May 2017_by Federica Tattoli
From the text of the exhibition at La Triennale Milano:
"This British artist and filmmaker’s work erases the boundaries between ethnological and documentary film, blending memory and fiction. His film essays describe unreal worlds, remote landscapes, and alien individuals from some obscure time, possibly past or future.
The artist’s work, predominantly in a 16mm format, has been presented in contemporary art centres as well as international film festivals. His language walks the line between art and cinema, exploring genres that range from thriller to noir by way of horror and science fiction.
For the exhibition at Triennale di Milano, Ben Rivers has conceived an environment that forms a reflection on memory. Three screens, each showing a film, are arranged to create an experimental narrative journey where different times and stories are interwoven. The works in the exhibition focus on the idea of collection, in both the institutional and personal context. The things we leave behind, used as guides to piece together the idea of an individual or a group.
In “Phantoms”, the figure of an “unreliable narrator” comes into play, as is often the case in Rivers’ work, suggesting voyages and shifts through distant times and places. At the entrance, the film The Shape of Things (2016) projects images of artefacts from the ethnological collections of the Harvard Art Museums: a Byzantine sculpture of a hermaphrodite and an anthropomorphic jug from Stone Age China are accompanied by the voice of American poet William Bronk reading his composition “At Tikal”. The poet’s words lead us to question the desire to create images of ourselves in an unending cycle of creation, destruction and renewal. A man’s life and memories provide the context for Phantoms of a Libertine (2012), inspired in part by Marcel Broodthaers’ Voyage on the North Sea (1974). In the film, a series of visual and textual elements extrapolated from a travel diary create an ambiguous biography made up of mysterious, dreamlike clues. In Things (2014) the narration shifts to the artist and his home. The description of elements making up his domestic environment – fragments of books, images, objects and sounds collected over the years – is at the same time a voyage through collective memory and imagination.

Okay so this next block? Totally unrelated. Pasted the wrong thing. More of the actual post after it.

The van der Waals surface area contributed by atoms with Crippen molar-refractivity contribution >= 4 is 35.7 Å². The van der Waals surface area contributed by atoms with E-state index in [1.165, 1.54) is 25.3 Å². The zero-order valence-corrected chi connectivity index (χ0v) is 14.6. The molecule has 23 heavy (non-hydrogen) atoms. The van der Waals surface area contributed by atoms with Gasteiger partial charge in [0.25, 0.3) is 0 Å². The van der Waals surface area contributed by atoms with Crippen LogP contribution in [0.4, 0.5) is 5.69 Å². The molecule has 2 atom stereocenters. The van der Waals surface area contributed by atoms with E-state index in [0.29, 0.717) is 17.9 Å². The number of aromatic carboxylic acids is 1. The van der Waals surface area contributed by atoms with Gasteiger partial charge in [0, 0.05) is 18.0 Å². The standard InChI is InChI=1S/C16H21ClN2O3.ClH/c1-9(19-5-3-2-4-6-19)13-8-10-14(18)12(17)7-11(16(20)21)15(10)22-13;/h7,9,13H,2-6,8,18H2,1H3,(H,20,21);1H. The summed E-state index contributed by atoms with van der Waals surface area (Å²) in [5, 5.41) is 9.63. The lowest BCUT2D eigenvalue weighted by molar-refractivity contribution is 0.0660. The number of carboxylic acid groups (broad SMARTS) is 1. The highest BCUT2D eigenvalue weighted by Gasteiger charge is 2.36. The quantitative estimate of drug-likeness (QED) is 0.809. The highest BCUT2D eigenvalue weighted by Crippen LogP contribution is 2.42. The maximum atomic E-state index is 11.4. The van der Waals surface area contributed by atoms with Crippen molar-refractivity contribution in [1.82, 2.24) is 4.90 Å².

The narrations and stories presented in the works rhythmically articulate the exhibition, conceived as a structure open to discussion and possible misunderstandings: reality and imagination blur together, creating figures and presences that appear both tangible and dreamlike at the same time, in a carousel of voices and apparitions."
At what age and why do you decided to become a curator? Why the moving images?